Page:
Women and Traditions; Happy.

It’s not even 5 pm yet and the sun will set soon. The days are shorter, colder, whiter (yes!) and beautiful. Every evening the H stomps his way home, all tall and cold and trailing snow on the carpet. And it doesn’t seem to matter because it’s snow. Christmas is nearing and this time of year reminds me of Eliyamma aunty. Every year, for as long as I can remember, we’ve feasted on her plum cakes. This is a tradition beloved in Kerala, the Christmas plum cake. Rich and crumbly crust, baked a beautiful brown, studded with raisins and nuts and candied peel, these cakes do not contain plum at all but are known by no other name. We’d wait, all of us, for aunty to finish her marathon baking sessions for a taste of the best homemade cake I’ve had.

Last year, she passed her recipe to me when I asked. Mom woke me up so early that morning, and I went groggy, book in hand, to a warm house bustling with activity. There it was in the centre, a big¬†urli, Sanu anna was stirring it gently, mixing the flour. Aunty was calling out instruction after instruction, Pappa walking back and forth, checking, correcting. Julia, Joanna watching TV, as yet unaware of the lovely tradition they were passively witness to, Sibi aunty smiling indulgently at Sanu, making jokes. I sat there for around two hours, watching the lovely alchemy of flour and egg and sugar turning into fragrant cake. The recipe I wrote down then is my most scratched, corrected one. Everyone offered me suggestions and corrections and tips to bake it the ‘perfect’ way. They shared generously, happily.

This is a generosity all women I know share. ¬†Sharing this wisdom earned over years of experience, their own and others’. They pass it on, and I am lucky to know many women who have. My mother taught me everything I know about caring, be it for a person or a home or myself. My aunt taught me what the ‘unconditional’ in unconditional love means. Another aunt taught me by example just how undefeated it is possible to be. Raman aunty taught me music and so much more.

I don’t know if it’s because I am newly married and away from home, but their lessons trigger memories quite often. There are very few days, if at all, where I am not reminded of something my mother says or does, which in turn likely was something her mother used to say. A particular turn of phrase, even a turn of wrist while flipping a dosa in the kitchen. It might be as simple as me being homesick at certain times, but I am sure it is more than that. Every woman is shaped most by the older women in her life. They leave bits and pieces of themselves in her. She collects and stores these carefully, watching them grow and age with her. Their legacy never really goes away, even if it’s source might be forgotten eventually.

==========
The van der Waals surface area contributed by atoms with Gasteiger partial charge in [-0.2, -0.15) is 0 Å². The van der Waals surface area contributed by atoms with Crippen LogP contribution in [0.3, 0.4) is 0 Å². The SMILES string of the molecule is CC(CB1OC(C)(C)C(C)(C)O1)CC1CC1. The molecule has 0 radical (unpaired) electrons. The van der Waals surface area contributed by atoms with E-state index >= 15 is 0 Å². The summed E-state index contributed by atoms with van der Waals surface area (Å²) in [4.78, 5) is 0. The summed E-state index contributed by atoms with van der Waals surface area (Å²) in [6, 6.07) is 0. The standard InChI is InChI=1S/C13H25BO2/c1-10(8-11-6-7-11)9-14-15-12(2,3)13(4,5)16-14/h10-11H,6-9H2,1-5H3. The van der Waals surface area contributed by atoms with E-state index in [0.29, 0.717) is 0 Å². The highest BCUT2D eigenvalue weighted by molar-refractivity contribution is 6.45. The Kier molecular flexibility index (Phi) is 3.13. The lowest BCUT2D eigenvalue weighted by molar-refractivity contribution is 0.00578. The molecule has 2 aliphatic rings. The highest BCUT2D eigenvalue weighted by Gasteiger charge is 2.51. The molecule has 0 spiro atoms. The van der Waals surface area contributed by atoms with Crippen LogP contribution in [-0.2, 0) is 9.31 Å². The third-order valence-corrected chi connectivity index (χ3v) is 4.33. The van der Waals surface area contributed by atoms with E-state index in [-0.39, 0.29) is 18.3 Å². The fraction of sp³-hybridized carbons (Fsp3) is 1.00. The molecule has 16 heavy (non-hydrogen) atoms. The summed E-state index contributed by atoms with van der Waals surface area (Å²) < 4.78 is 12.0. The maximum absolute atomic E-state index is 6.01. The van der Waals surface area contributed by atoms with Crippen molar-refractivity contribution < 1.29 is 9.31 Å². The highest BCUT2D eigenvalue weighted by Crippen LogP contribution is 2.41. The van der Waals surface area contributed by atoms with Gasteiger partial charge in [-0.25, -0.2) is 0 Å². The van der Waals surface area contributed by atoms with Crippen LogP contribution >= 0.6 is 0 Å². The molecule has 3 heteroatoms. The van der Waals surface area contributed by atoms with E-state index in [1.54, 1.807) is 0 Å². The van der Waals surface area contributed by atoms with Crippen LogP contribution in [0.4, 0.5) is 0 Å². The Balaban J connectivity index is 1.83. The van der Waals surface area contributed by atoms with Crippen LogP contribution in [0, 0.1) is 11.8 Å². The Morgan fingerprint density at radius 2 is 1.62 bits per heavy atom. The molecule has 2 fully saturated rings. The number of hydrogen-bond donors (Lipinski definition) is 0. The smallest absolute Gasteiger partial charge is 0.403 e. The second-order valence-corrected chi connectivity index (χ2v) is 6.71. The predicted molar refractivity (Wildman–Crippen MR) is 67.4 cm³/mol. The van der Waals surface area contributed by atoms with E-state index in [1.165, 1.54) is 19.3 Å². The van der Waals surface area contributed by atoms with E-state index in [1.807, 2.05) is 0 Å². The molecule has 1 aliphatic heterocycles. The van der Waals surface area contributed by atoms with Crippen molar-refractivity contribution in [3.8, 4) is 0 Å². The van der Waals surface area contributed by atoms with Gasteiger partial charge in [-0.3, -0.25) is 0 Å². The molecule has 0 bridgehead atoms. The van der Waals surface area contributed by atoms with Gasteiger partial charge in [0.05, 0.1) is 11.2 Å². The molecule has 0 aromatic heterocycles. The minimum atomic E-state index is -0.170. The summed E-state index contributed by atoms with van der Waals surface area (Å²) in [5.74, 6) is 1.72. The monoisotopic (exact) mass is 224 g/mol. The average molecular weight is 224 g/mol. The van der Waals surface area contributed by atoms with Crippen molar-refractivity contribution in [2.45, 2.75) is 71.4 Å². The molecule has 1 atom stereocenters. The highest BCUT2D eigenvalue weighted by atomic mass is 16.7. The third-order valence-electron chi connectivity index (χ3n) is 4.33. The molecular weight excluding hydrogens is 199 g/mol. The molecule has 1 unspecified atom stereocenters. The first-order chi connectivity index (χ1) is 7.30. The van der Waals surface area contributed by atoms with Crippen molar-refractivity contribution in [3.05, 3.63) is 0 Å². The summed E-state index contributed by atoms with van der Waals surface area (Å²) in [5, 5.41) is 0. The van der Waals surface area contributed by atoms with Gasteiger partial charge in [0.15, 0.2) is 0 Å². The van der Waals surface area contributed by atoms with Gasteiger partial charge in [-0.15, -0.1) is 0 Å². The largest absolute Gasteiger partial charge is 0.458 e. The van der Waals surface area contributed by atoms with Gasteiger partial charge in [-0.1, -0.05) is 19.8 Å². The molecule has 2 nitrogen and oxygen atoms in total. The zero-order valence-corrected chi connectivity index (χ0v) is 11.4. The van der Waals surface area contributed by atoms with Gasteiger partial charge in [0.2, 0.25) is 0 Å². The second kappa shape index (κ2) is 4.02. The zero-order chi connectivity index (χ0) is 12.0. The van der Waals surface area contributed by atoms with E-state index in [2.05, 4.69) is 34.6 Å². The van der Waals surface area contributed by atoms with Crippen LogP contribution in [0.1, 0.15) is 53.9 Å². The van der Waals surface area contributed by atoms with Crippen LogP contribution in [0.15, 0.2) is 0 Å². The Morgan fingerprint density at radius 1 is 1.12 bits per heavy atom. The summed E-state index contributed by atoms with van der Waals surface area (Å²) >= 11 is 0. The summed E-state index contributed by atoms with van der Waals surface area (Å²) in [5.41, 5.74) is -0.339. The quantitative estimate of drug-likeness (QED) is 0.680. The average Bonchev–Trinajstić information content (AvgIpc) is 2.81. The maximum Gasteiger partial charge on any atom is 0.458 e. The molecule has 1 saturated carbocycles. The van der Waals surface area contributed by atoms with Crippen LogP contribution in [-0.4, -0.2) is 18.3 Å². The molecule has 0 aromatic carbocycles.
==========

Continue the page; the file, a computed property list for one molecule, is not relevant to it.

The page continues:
Next week, I will begin my own annual tradition at home and use the recipe Eliyamma aunty shared with me.

Deviation.

Too many people in our country have made it their national pastime to point their fingers, roll their eyes, and judge the rest of humanity on the many ways in which they are deviant. Clearly, the people who look down in disgust at the so-called “modern” woman or a gay man or an atheist or anything else that has stoked the national ire, is not part of that demographic themselves. This being established, why does the average joe in India have a problem with somebody else being gay? Why does a “conservative” woman look down on the women who are different from her? Why are atheists targeted as immoral? These people, these armchair judges of our modern world, are not being asked to join any movement or change their sexual orientation (while we are on this topic, let me state: sexual orientation cannot be changed. It is part of your identity, it is not a choice you make) or being asked to renounce their God. Why then do they have an overwhelming need to shove their beliefs down other unsuspecting throats?

I am not gay, and my faith in God is strong and alive everyday. My faith in humanity, on the other hand, dies a little everyday. I wish I could find one person who can sit me down, and calmly state to me his reasons for wanting everyone to be the same. Everyone should believe in the same God, everyone should have the same sexual orientation, everyone should know their place in the social strata and never attempt to change the status quo. Whatever happened to dissent and differences of opinion? Whatever happened to embracing difference?

Today, we reached a new low. When the Supreme Court passes a ruling saying that homosexuality is illegal, that’s when you know that the judicial system has failed us all. When a court declares illegal an activity confined to the private lives of consenting adults, when it remains powerless against the thousands of public ills that plague us everyday but passes judgement on being homosexual, it has taken away the rights of Indians. It bends down for an archaic sensibility that has no place in today’s world.

India is headed toward dangerous times. We are among the most unsafe countries for women. Child labor, child prostitution and trafficking, caste and class discrimination, Dalit oppression, religious and regional and communal discord, rampant corruption, and now this, we keep adding to the malaise that already ails us. None of these issues are being addressed in a manner constructive enough to make a difference. But the list grows. Where will it stop?

No good will come of this.